I have synesthesia, which means that one sense does what would typically be true of another sense. In my case I see letters in color, and written music notes in color. The colors are associated with the notes in my mind, not that the printing changes color. On the keyboard, a C-flat is played by playing the B key. Since C is yellowish orange (as though there were a yellowish orange aura around the note), and B is violet blue, I used to play a lot of wrong notes when I had a C-flat. I then started coloring the C flat violet blue with a colored pencil and right away, I played the correct note. I read the color faster than I read the written note, and that my brain understands and puts color before written notes. I once tried coloring in ALL the notes on a new piece of music to see if it would make me play only right notes without practicing! That did not work! When I gave a recital last spring, I realized that one piece had some of those C-flats, and that a few other notes were problematic, and that I was just assuming that I would make mistakes. I didn’t like that, so ten minutes before the recital, I marked up the music with colors. I did not even practice again as it was ten minutes to show time! Result? I played it note-perfect for the first time in my life, “under pressure,” too!
The older I get, the better I am at playing music. The myth that someone is “too old” to learn an instrument, or even “too old” to get a job playing an instrument- it’s not true! If you have always wanted to learn to play an instrument, but people around you told you that you were too old, just do it! Please! Don’t deprive yourself because someone else thinks you can’t, or because you think you can’t. Maybe you won’t like it after all, but if you don’t make the attempt you will never know. For me, I think that music lessons as a child helped with many areas of life, including expression of things I could not put into words, physical coordination, and that inexpressible joy that makes life seem wonderful and interesting and full of possibilities.
- How do you view the potential of music performance opportunities, for children that are diagnosed with ASD?
In general, I think that music in itself is good for everyone, and for people on the spectrum, it can be a very freeing thing, a way to access our inner selves, a way to express ourselves, something we can do and feel a sense of accomplishment. I know that music therapy often has non-musical goals, and, as long as the musical reasons for doing music are not considered to be secondary to whatever is being taught through music therapy, I think it can be of great benefit. Please do not use music therapy as a way of “curing” autism! Also, please NEVER use music as a “reward” for accomplishing other goals. I am talking to parents, music educators, therapists and teachers in this comment. One of the worst situations I have heard about was how someone’s instrument was taken away from them as soon as staff learned that music was what the person loved the most. This music deprivation took place at the Judge Rotenberg Center, which has been cited by United Nations Special Rapporteurs for human rights violations. When it was discovered that Jennifer, a pianist, loved music, she was then only allowed to play her instrument if she accomplished nonmusical behavioral goals the staff set for her. This makes me ill whenever I think about it. Music is as central to people’s lives as their heartbeats. Music is a universal human right, which is one of the reasons The Musical Autist, with its goal of Equal Rights to the Fine Arts, has developed Sensory Friendly Concerts ™.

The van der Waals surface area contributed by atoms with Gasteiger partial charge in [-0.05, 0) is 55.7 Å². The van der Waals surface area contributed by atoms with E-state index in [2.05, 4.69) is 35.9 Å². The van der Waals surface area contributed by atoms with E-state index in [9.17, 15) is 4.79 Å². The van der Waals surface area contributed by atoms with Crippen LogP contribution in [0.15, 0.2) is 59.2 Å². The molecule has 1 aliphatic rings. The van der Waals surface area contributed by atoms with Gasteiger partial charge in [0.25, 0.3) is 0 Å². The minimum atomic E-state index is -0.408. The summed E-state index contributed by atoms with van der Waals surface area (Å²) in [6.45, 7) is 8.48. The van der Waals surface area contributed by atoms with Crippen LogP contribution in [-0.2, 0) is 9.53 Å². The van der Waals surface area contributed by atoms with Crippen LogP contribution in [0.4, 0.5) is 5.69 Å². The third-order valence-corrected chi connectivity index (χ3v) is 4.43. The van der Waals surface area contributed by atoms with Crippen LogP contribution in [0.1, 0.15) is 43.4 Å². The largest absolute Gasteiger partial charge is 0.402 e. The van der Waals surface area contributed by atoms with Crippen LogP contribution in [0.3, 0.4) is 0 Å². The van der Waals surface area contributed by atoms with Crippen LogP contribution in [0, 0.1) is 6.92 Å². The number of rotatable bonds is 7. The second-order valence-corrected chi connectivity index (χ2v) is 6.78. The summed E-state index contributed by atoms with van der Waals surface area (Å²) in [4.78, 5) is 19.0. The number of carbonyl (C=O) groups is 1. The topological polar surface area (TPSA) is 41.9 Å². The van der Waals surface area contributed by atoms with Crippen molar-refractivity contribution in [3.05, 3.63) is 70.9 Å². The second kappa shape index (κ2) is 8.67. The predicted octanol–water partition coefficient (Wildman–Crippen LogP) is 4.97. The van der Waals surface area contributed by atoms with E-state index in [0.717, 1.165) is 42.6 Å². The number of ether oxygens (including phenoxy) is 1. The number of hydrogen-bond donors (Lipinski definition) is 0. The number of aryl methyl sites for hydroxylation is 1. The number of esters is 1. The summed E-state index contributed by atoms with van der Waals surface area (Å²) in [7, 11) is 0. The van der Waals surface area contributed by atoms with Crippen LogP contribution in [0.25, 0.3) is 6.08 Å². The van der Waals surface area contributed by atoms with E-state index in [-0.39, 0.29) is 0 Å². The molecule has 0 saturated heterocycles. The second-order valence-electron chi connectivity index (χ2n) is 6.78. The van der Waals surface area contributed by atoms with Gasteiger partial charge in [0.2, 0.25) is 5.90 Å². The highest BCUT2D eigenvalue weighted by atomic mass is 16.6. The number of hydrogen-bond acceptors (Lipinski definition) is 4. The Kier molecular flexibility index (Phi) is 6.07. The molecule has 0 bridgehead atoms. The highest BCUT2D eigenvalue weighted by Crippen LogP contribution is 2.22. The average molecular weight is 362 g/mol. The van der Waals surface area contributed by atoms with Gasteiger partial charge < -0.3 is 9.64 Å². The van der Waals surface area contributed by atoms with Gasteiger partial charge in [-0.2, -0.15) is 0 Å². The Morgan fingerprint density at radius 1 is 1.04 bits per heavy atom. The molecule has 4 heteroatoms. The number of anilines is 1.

If anything, music can help us be in touch with all parts of ourselves. I do not believe there is “an autistic part” and a “non-autistic part” so that any accomplishments should just be seen as what they are- accomplishments- and not as some sort of indication that a person is becoming “less autistic.” In fact a person might also seem to be “more autistic” by doing music, if they become so passionate about it that, for example, they can’t take their coat off after school because they have to run to the piano and play the same song over and over! I love reading about music therapy and have considered taking courses to become a licensed music therapist, but I keep being drawn to other things, and more to my own performance and practice and teaching, so never have done it, but some amazing things can happen when music is brought into someone’s life in a meaningful way.
- With the advancement of communication technology there is great opportunity for autistic people to discover webpages such as The Musical Autist, to be a platform for self-advocacy and a locale for community and friendship. Do you believe there is a great need for this in the autism community at large?
I can’t say enough good things about communication technology, and about online opportunities for autistic people to connect. Music is one of those ways. If we can create sites like The Musical Autist, where people can share strong interests, it’s a good thing. I do think there is a need for sites, blogs, and online groups where people can share interests that are not only about being Autistic, but also about things we are passionate about, whether it’s music, art, engineering, collecting things, or other pursuits. I am very glad you are starting this blog.
Update: Since I did the original interview with CJ, I have started teaching more students. I started teaching in the 1990s but took off some time when my son was young. Currently, I teach piano and organ, and have had some students with disabilities including autism. I could say I teach adaptive music lessons but, really, all music instruction is “adaptive” for the person. No two people are alike. I have taught a few students who do not speak. One has started using Rapid Prompting Method for language-based communication, and it is so wonderful to see what he has to say. Some of my students have had injuries or other hand-based disabilities. I am not a physical therapist or music therapist but am able (and willing, whereas some teachers are not) to work with them to achieve their musical goals. It is so interesting to me that parents of the nonspeaking Autistic students knew they were interested in music. It was not too difficult to figure out. If a child (with or without a disability) picks out the musical instrument (toy or real) from all the other toys in the room, or turns everything into an instrument whether or not it is an instrument, they are interested! One parent wrote this recommendation for me: “My 10 year old son is non-verbal and has autism. Paula has worked with him for many hours with patience and kindness. She has a great sense of how to arrange an environment to make the child as comfortable as possible. She’s an amazing piano teacher!!”